“Hi. I just graduated from college and moved to New York City and I am overwhelmed by how many choices I have for gyms to join. At school, we had the campus gym and that was it. But here there are so many gyms and most of them aren’t cheap so I don’t want to make the wrong choice. What should I look for in a gym?” —Jessica P., New York, NY
New York City, my home. If you can make it here, you can… make it here. The Big Apple, Gotham, the center of the universe and home to all sorts of gyms; fancy gyms, meathead gyms, powerlifting gyms, CrossFit gyms, cycling gyms, boxing gyms, ballet barre gyms, small gyms, personal training gyms, Pilates gyms, yoga studios, gyms with pools, gyms with daycare, gyms for women, gyms for men, gyms for both, chain gyms, boutique gyms, gyms for dogs, gyms with valet parking, the choices can be overwhelming.
The single most important part of any exercise program is consistency. You are going to want to limit your choices to gyms that make it easy for you to get there frequently and with the least amount of hassle. In order to ensure consistency, the following will be the most important factors to consider in choosing a gym:
Hours and location
Gyms with locations near your apartment and/or job (or a chain with locations close to both) should narrow your search. Beyond location, you also need to consider the other non-fitness realities of your life in choosing a gym that works for you. When are you going to be working out? If it’s during prime hours, when checking out a gym ask about the volume during those times? What is your work schedule like? You are going to need a gym that’s open when you need it to be open.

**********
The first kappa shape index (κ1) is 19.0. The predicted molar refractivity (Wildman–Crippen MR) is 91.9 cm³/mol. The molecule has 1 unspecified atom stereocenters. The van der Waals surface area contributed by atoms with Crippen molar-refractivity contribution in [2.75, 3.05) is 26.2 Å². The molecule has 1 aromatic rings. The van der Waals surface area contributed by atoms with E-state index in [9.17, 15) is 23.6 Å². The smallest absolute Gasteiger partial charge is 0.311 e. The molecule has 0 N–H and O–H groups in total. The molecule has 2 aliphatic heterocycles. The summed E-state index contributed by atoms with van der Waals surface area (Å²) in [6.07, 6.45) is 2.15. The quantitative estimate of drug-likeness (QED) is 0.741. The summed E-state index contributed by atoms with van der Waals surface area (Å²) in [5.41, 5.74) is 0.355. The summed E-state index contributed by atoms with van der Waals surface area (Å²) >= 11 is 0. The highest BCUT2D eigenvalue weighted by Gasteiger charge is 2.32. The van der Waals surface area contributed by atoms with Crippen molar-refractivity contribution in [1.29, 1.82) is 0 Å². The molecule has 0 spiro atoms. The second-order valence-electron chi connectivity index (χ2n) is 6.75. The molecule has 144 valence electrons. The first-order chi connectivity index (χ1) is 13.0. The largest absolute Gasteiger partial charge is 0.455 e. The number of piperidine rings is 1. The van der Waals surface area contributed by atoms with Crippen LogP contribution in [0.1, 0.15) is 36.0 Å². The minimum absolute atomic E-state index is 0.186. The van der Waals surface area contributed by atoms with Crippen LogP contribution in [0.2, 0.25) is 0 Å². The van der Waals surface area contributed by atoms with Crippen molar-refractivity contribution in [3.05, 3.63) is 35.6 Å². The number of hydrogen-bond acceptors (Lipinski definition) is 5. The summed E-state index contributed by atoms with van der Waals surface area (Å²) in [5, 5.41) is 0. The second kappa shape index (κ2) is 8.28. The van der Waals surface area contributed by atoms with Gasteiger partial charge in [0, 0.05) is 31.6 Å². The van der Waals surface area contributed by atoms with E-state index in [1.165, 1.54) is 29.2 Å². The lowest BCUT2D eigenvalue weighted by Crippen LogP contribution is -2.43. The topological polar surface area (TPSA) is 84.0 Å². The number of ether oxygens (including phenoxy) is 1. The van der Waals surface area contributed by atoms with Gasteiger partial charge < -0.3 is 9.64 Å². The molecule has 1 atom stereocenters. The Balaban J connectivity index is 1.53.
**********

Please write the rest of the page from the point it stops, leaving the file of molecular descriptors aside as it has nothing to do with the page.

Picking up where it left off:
More than likely, since you mentioned you were in the habit of using your campus gym, the first step is identifying which pieces of equipment you used most frequently and making sure that your new gym bare minimum for the gym has most, if not all, of the pieces you are already familiar with so you can pick up where you left off. For me, I look for clean mats, a wide selection of weights and kettlebells, resistance bands that haven’t lost their resistance and benches that look like they were made in the 21st century are what I look for in the equipment.
Will I feel comfortable working out there?
What is the clientele like? What is the male/ female breakdown? Is this a bodybuilder’s gym? Do the members tend to be professionals? You want to make sure that you choose a gym where you will feel comfortable.
What if I am looking to try something specific?
Maybe you’ve decided that since you’re in a new city you want to totally flip the script and take on a new type of workout entirely. Maybe you have decided that what you really want to do is become an MMA cage fighter (or at least train like one.) My advice if you want to try out a new specific type of activity i.e. boxing or cycling or Zumba (who am I to judge?) you should join a health club that happens to have beginner classes in your activity of interest before joining a gym dedicated to that activity.
Do not sign your life away
Once you have chosen a gym you think will be a good fit (pun intended), see if you can get a trial membership, and always find out up front if they have a cancellation policy and what the details of that policy are. You only have to give two weeks notice to quit a job. You should not be required to give more than 30 days notice to a health club. A gym that makes it damn near impossible to stop paying for the right to not use their facility is automatically suspect.
For those of you just getting started with their exercise program, joining a gym is a great first step. But you have to actually use it. If you need a little help getting started, I can help.
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